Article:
Question: Two color Nucleosomes ChIP-ChIP data analysis using Ringo package.
gravatar for ashubiochem
3.3 years ago by
United States
ashubiochem0 wrote:

Dear All,

I want to analyze two color .GPR files from Agilent 4x44K array downloaded from GEO. This data set is a nucleosomal ChIP-ChIP experiment where channel 1 and 2 are labeled with two different antibodies. I am a newbie to ChIP-ChIP data analysis, though I could manage to create the RGlist and ExpressionSet using limma and Ringo package. Further I tried using CMARRT algorithm from Starr package to find Chip-enriched regions. But it throws error "Error in density.default(logR) : 'x' contains missing values". Please point out the mistake in the script I am using for analysis.

targets <- readTargets("targets.txt", row.names="Name")
RG <- read.maimages(targets,columns=list(R="F635 Mean",G="F532 Mean",Rb="B635 Median",Gb="B532 Median"),,cutoff=-50),
eSetB <- preprocess(RG, method="loess", ChIPChannel="R", inputChannel="G",
                    returnMAList=FALSE, idColumn="ID", backgroundCorrect(RG, method="subtract"))
peaks =, GPL_probeAnno, chr = NULL, M= NULL,
                   frag.length = 300)

"Error in density.default(logR) : 'x' contains missing values"

I have noticed that if i avoid mentioning Rb="B635 Median",Gb="B532 Median" in the limma package's read.maimages command, The script does not throw any error, and i get the peaks as list object. It would be great If someone could point out the mistake and help in troubleshooting.


R version 3.2.0 (2015-04-16)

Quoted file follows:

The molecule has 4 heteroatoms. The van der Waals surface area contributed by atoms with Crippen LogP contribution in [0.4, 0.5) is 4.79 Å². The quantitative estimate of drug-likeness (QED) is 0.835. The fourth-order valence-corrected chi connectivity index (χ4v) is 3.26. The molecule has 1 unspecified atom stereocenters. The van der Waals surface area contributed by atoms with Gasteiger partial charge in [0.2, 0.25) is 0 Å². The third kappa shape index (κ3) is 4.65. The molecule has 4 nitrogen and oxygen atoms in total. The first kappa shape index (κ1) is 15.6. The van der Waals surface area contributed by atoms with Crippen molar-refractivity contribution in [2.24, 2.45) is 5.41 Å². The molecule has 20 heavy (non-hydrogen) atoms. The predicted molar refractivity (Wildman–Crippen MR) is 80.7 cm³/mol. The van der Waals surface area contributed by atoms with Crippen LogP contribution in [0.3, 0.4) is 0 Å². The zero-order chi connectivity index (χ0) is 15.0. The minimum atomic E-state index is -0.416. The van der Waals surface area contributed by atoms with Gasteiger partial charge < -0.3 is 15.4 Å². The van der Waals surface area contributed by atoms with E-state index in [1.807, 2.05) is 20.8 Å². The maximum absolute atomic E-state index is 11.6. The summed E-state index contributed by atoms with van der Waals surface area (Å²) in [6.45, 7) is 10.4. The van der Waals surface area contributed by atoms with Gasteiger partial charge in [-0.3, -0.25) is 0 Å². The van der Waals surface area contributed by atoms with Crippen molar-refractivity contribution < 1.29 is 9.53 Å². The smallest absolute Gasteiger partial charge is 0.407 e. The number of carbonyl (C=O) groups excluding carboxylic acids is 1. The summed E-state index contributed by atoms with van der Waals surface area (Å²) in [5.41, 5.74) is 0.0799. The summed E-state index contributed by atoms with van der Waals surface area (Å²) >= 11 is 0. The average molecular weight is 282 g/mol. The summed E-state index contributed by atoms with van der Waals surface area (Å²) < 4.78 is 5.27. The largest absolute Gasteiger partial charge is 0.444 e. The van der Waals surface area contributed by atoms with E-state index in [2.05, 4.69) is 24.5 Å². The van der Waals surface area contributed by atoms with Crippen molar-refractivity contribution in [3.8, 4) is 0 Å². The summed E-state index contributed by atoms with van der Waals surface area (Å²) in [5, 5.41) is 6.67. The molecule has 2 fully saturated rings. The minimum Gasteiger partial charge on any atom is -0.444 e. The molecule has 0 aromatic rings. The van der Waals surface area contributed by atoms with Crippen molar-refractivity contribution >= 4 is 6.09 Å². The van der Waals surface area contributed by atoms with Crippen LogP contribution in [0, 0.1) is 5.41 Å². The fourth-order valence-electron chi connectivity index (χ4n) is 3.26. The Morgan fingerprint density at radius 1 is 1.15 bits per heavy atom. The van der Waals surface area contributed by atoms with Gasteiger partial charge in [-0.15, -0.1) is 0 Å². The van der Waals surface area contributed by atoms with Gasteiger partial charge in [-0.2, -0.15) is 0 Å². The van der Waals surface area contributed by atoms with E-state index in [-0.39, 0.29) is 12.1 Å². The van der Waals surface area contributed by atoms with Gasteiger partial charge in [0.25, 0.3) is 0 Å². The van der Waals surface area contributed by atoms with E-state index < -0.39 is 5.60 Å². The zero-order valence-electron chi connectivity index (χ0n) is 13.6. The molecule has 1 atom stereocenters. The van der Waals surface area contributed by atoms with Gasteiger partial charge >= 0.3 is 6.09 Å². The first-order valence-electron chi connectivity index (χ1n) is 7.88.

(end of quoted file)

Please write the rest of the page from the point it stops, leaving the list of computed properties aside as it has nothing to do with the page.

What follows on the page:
Platform: x86_64-w64-mingw32/x64 (64-bit)
Running under: Windows 8 x64 (build 9200)

[1] LC_COLLATE=English_United States.1252  LC_CTYPE=English_United States.1252   
[3] LC_MONETARY=English_United States.1252 LC_NUMERIC=C                          
[5] LC_TIME=English_United States.1252    

attached base packages:
[1] grid      parallel  stats     graphics  grDevices utils     datasets  methods   base     

other attached packages:
 [1] Starr_1.24.0        affxparser_1.40.0   affy_1.46.1         Ringo_1.32.0        lattice_0.20-31    
 [6] Matrix_1.2-1        limma_3.24.12       RColorBrewer_1.1-2  Biobase_2.28.0      BiocGenerics_0.14.0

loaded via a namespace (and not attached):
 [1] AnnotationDbi_1.30.1  MASS_7.3-42           splines_3.2.0         zlibbioc_1.14.0      
 [5] IRanges_2.2.5         pspline_1.0-17        xtable_1.7-4          GenomeInfoDb_1.4.1   
 [9] tools_3.2.0           DBI_0.3.1             genefilter_1.50.0     survival_2.38-3      
[13] preprocessCore_1.30.0 affyio_1.36.0         S4Vectors_0.6.1       RSQLite_1.0.0        
[17] BiocInstaller_1.18.3  stats4_3.2.0          XML_3.98-1.3          annotate_1.46.0      
[21] vsn_3.36.0 

ADD COMMENTlink modified 3.2 years ago • written 3.3 years ago by ashubiochem0
gravatar for James W. MacDonald
3.3 years ago by
United States
James W. MacDonald48k wrote:

The hint comes from ?backgroundCorrect:


     This function implements the background correction methods
     reviewed or developed in Ritchie et al (2007) and Silver at al
     (2009). Ritchie et al (2007) recommend  method="normexp"  whenever